With our strategy and commitment towards world-class customer service, HABC’s approach towards malpractice is one of honesty and transparency. We realise that sometimes issues can arise in centres. In these instances we will work alongside a centre to correct these issues. However, centres cannot become complacent because a zero-tolerance policy is applied if HABC find evidence of deliberate or sustained malpractice. Be assured, centre and/or tutor approval will be removed from guilty parties along with the matter being reported to relevant authorities and Awarding Organisations. If evidence of criminal activity is found this will also be reported to the police.

HABC is regularly inspected and audited by the relevant regulators and the feedback is consistently that HABC’s practices, policies and procedures in place are extremely strong and adhere to regulatory requirements. Additionally, we are often approached for guidance in dealing with matters involving malpractice and fraud. HABC has also given formal presentations setting out our robust approach to other Awarding Organisations operating in the security sector and to our regulators.

So in summary, HABC will not hesitate to take action against any centre or person found to be actively involved in malpractice or fraud, and has done so on numerous occasions in the past. When this has happened we ensure that we inform our regulators and other Awarding Organisations in accordance with our regulatory requirements. Our zero-tolerance approach also dictates that we will not approve any company or person known to have a history of malpractice/fraud.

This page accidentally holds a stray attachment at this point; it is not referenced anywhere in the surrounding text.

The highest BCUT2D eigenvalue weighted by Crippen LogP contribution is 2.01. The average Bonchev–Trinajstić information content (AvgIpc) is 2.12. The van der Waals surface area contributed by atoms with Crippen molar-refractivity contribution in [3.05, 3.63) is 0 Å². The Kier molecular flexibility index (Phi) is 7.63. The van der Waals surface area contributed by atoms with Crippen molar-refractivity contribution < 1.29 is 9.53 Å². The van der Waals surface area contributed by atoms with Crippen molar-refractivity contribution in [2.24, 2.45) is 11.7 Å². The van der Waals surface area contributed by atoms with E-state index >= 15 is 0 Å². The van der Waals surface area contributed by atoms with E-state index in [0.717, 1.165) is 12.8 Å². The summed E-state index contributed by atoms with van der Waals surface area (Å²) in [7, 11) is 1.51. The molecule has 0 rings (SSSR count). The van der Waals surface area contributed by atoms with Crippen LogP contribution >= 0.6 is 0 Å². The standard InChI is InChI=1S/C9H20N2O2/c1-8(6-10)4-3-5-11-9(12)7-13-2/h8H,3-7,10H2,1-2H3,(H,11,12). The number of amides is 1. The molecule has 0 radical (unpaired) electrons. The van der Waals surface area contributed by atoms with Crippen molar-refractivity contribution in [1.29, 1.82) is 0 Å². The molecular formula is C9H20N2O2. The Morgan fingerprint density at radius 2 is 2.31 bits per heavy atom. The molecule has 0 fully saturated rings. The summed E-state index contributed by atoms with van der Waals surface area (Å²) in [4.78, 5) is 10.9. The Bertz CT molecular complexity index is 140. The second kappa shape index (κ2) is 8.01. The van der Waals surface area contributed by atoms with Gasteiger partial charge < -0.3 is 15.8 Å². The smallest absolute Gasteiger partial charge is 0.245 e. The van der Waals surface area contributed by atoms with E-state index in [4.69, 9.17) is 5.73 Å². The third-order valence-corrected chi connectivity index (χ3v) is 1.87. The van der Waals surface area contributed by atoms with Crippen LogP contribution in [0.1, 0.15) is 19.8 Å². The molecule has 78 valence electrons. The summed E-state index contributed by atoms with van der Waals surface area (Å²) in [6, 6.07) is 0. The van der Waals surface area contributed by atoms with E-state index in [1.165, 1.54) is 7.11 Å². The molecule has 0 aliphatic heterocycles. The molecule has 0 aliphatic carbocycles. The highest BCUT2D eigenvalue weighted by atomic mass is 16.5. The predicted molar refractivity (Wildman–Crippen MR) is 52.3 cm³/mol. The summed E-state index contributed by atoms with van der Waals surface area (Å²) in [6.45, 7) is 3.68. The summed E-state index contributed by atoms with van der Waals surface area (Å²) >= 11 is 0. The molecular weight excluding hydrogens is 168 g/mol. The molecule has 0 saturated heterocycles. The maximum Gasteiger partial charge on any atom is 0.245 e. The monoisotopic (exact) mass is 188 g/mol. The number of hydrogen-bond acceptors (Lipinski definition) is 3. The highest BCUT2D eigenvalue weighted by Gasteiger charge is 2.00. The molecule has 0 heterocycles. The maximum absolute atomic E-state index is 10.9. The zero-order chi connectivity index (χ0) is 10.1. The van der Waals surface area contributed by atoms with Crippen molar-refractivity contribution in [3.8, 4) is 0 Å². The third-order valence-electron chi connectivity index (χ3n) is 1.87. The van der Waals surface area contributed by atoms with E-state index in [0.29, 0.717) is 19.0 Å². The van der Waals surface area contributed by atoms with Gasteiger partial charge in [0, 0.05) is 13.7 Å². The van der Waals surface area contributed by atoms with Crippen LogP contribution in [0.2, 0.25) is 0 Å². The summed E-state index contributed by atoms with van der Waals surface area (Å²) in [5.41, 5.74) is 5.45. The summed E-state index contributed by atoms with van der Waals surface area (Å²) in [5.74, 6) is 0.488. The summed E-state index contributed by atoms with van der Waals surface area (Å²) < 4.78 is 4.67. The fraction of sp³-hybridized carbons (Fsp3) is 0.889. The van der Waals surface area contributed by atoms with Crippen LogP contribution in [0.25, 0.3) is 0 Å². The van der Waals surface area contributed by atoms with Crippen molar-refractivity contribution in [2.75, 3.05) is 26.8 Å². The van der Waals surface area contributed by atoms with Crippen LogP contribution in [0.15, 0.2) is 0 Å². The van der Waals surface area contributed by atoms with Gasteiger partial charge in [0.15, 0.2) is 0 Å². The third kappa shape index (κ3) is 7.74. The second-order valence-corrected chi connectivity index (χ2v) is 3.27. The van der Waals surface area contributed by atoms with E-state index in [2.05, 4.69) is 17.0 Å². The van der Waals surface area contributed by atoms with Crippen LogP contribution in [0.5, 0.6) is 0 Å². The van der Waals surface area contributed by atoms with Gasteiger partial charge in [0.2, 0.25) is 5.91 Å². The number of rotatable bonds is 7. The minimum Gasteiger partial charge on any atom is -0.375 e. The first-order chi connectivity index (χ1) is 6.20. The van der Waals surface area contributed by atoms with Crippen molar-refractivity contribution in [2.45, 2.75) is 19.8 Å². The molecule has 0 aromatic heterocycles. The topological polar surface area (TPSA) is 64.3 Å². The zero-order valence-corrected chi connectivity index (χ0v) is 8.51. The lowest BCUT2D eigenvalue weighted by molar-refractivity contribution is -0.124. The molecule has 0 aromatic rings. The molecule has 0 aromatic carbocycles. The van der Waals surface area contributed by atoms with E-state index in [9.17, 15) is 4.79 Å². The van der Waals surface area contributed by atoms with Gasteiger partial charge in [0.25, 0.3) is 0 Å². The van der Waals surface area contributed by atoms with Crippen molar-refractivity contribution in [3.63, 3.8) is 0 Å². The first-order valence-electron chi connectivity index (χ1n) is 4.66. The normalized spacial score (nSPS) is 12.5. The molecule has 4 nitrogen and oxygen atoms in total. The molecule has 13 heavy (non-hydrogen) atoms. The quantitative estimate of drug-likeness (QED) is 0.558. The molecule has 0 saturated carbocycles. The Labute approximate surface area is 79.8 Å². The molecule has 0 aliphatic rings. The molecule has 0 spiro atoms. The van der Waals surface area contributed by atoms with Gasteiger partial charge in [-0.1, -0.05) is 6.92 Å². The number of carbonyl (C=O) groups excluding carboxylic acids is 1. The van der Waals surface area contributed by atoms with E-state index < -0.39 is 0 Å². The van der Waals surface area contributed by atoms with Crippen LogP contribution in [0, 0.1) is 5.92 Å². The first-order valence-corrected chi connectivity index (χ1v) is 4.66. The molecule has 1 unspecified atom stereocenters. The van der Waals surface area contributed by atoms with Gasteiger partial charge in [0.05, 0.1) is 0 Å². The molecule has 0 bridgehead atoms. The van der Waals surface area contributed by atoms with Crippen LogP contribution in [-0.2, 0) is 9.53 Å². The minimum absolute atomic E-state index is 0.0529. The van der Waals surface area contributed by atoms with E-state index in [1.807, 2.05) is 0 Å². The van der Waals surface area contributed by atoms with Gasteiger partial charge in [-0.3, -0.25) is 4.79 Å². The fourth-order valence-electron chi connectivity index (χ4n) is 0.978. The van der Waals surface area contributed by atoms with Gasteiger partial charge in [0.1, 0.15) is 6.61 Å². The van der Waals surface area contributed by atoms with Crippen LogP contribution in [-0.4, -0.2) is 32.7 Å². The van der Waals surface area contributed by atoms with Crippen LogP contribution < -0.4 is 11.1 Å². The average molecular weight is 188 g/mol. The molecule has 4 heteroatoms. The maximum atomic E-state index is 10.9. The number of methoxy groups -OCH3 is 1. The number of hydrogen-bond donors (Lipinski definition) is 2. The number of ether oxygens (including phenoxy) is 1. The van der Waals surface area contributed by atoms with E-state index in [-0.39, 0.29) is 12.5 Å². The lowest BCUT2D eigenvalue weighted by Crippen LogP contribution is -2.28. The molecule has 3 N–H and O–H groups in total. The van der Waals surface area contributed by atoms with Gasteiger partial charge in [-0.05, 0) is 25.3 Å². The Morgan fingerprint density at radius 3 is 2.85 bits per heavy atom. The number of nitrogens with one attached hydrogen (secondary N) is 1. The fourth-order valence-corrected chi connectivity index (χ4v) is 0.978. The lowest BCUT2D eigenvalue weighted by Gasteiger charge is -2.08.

If you have any questions or issues you would like addressed by Chris, please leave a response in the comments section and we’ll contact you directly.

Keeping onside with the regulators – the dos and don’ts of marketing

approved centre statusOver the forthcoming months, HABC Strategic Director Chris Daniel will guide you through the various issues affecting the training sector, helping you to make sense of the numerous rules and regulations whilst providing tips and guidance on how to make the most of your Approved Centre status.

In this article, Chris looks at how to stay compliant with Ofqual in your marketing, and the ins and outs of qualification regulation across the UK.

Do not fall into the trap of misleading marketing
‘The training world has always been very competitive. As a HABC Approved Centre we know that you are always seeking to gain a competitive advantage over other providers. We also understand the importance of securing business in order to survive and we see it as part of our role to assist you with this. As such, it is important that information given to potential clients and learners is accurate and not misleading.